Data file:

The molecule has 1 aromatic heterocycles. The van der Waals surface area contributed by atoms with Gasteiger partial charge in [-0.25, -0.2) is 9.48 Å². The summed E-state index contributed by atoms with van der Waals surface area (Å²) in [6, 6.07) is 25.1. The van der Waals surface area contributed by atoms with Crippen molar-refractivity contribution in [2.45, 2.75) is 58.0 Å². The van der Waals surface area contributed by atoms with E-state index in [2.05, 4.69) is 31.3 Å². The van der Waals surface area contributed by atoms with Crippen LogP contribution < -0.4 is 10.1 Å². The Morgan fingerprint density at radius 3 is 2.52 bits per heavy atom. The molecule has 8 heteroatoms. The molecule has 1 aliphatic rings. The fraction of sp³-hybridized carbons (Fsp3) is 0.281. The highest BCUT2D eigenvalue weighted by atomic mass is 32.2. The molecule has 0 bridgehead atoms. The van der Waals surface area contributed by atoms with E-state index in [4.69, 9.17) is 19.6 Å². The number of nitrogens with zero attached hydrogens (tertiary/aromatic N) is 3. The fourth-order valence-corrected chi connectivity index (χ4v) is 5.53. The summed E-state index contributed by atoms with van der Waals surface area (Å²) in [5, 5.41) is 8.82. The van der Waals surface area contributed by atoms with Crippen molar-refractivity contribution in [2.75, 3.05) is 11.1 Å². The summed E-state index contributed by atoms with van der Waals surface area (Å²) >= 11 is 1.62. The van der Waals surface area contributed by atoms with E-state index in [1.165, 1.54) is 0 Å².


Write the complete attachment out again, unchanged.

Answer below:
The molecule has 1 aromatic heterocycles. The van der Waals surface area contributed by atoms with Gasteiger partial charge in [-0.25, -0.2) is 9.48 Å². The summed E-state index contributed by atoms with van der Waals surface area (Å²) in [6, 6.07) is 25.1. The van der Waals surface area contributed by atoms with Crippen molar-refractivity contribution in [2.45, 2.75) is 58.0 Å². The van der Waals surface area contributed by atoms with E-state index in [2.05, 4.69) is 31.3 Å². The van der Waals surface area contributed by atoms with Crippen LogP contribution < -0.4 is 10.1 Å². The Morgan fingerprint density at radius 3 is 2.52 bits per heavy atom. The molecule has 8 heteroatoms. The molecule has 1 aliphatic rings. The fraction of sp³-hybridized carbons (Fsp3) is 0.281. The highest BCUT2D eigenvalue weighted by atomic mass is 32.2. The molecule has 0 bridgehead atoms. The van der Waals surface area contributed by atoms with E-state index in [4.69, 9.17) is 19.6 Å². The number of nitrogens with zero attached hydrogens (tertiary/aromatic N) is 3. The fourth-order valence-corrected chi connectivity index (χ4v) is 5.53. The summed E-state index contributed by atoms with van der Waals surface area (Å²) in [5, 5.41) is 8.82. The van der Waals surface area contributed by atoms with Crippen molar-refractivity contribution in [2.75, 3.05) is 11.1 Å². The summed E-state index contributed by atoms with van der Waals surface area (Å²) >= 11 is 1.62. The van der Waals surface area contributed by atoms with E-state index in [1.165, 1.54) is 0 Å².